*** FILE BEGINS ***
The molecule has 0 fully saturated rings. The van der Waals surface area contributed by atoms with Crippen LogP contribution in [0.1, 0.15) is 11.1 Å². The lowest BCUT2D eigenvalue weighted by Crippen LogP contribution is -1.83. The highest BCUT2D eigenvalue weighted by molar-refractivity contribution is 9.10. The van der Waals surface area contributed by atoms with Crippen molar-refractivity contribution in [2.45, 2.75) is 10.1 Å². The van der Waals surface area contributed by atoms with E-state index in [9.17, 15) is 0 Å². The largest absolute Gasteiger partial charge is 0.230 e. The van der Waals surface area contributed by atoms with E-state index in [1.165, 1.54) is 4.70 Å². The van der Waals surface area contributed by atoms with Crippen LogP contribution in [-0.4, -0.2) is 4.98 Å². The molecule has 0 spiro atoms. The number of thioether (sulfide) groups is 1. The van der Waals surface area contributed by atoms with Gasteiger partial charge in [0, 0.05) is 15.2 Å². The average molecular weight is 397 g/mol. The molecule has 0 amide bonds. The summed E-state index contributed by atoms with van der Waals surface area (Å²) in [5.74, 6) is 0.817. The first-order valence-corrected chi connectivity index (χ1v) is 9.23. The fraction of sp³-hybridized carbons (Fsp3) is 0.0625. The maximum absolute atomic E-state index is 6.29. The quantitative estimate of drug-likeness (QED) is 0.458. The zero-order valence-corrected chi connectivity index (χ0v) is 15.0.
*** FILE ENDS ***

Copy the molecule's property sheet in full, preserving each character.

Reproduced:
The molecule has 0 fully saturated rings. The van der Waals surface area contributed by atoms with Crippen LogP contribution in [0.1, 0.15) is 11.1 Å². The lowest BCUT2D eigenvalue weighted by Crippen LogP contribution is -1.83. The highest BCUT2D eigenvalue weighted by molar-refractivity contribution is 9.10. The van der Waals surface area contributed by atoms with Crippen molar-refractivity contribution in [2.45, 2.75) is 10.1 Å². The van der Waals surface area contributed by atoms with E-state index in [9.17, 15) is 0 Å². The largest absolute Gasteiger partial charge is 0.230 e. The van der Waals surface area contributed by atoms with E-state index in [1.165, 1.54) is 4.70 Å². The van der Waals surface area contributed by atoms with Crippen LogP contribution in [-0.4, -0.2) is 4.98 Å². The molecule has 0 spiro atoms. The number of thioether (sulfide) groups is 1. The van der Waals surface area contributed by atoms with Gasteiger partial charge in [0, 0.05) is 15.2 Å². The average molecular weight is 397 g/mol. The molecule has 0 amide bonds. The summed E-state index contributed by atoms with van der Waals surface area (Å²) in [5.74, 6) is 0.817. The first-order valence-corrected chi connectivity index (χ1v) is 9.23. The fraction of sp³-hybridized carbons (Fsp3) is 0.0625. The maximum absolute atomic E-state index is 6.29. The quantitative estimate of drug-likeness (QED) is 0.458. The zero-order valence-corrected chi connectivity index (χ0v) is 15.0.